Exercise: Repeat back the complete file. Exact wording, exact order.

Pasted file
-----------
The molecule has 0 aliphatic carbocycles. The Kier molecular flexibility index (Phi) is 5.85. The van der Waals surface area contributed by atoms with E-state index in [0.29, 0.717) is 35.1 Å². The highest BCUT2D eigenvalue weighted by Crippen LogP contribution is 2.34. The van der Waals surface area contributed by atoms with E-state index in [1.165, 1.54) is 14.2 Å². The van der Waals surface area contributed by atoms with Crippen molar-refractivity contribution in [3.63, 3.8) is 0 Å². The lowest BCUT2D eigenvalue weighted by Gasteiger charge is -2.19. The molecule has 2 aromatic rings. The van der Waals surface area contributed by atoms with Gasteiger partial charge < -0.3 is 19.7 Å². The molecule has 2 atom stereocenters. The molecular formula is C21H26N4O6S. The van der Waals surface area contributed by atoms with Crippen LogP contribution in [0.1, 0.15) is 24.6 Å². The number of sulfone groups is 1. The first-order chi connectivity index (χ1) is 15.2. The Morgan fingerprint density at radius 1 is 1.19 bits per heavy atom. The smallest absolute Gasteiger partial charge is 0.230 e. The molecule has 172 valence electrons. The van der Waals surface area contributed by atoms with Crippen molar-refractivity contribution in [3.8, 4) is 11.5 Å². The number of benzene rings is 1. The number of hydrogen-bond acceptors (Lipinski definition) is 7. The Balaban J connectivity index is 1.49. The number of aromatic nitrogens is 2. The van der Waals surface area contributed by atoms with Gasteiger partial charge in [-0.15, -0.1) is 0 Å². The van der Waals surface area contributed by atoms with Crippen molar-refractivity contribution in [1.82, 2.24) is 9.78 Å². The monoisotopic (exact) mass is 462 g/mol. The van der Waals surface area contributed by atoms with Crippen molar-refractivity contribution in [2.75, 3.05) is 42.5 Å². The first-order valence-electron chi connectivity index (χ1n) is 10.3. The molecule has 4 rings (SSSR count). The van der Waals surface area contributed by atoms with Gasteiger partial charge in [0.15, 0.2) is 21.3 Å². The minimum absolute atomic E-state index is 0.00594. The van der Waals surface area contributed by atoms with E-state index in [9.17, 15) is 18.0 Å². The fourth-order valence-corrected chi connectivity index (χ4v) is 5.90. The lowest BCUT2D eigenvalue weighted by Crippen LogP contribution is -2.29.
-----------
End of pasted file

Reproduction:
The molecule has 0 aliphatic carbocycles. The Kier molecular flexibility index (Phi) is 5.85. The van der Waals surface area contributed by atoms with E-state index in [0.29, 0.717) is 35.1 Å². The highest BCUT2D eigenvalue weighted by Crippen LogP contribution is 2.34. The van der Waals surface area contributed by atoms with E-state index in [1.165, 1.54) is 14.2 Å². The van der Waals surface area contributed by atoms with Crippen molar-refractivity contribution in [3.63, 3.8) is 0 Å². The lowest BCUT2D eigenvalue weighted by Gasteiger charge is -2.19. The molecule has 2 aromatic rings. The van der Waals surface area contributed by atoms with Gasteiger partial charge < -0.3 is 19.7 Å². The molecule has 2 atom stereocenters. The molecular formula is C21H26N4O6S. The van der Waals surface area contributed by atoms with Crippen LogP contribution in [0.1, 0.15) is 24.6 Å². The number of sulfone groups is 1. The first-order chi connectivity index (χ1) is 15.2. The Morgan fingerprint density at radius 1 is 1.19 bits per heavy atom. The smallest absolute Gasteiger partial charge is 0.230 e. The molecule has 172 valence electrons. The van der Waals surface area contributed by atoms with Crippen molar-refractivity contribution in [3.8, 4) is 11.5 Å². The number of benzene rings is 1. The number of hydrogen-bond acceptors (Lipinski definition) is 7. The Balaban J connectivity index is 1.49. The number of aromatic nitrogens is 2. The van der Waals surface area contributed by atoms with Gasteiger partial charge in [-0.15, -0.1) is 0 Å². The van der Waals surface area contributed by atoms with Crippen molar-refractivity contribution in [1.82, 2.24) is 9.78 Å². The monoisotopic (exact) mass is 462 g/mol. The van der Waals surface area contributed by atoms with Crippen molar-refractivity contribution in [2.75, 3.05) is 42.5 Å². The first-order valence-electron chi connectivity index (χ1n) is 10.3. The molecule has 4 rings (SSSR count). The van der Waals surface area contributed by atoms with Gasteiger partial charge in [0.15, 0.2) is 21.3 Å². The minimum absolute atomic E-state index is 0.00594. The van der Waals surface area contributed by atoms with E-state index in [9.17, 15) is 18.0 Å². The fourth-order valence-corrected chi connectivity index (χ4v) is 5.90. The lowest BCUT2D eigenvalue weighted by Crippen LogP contribution is -2.29.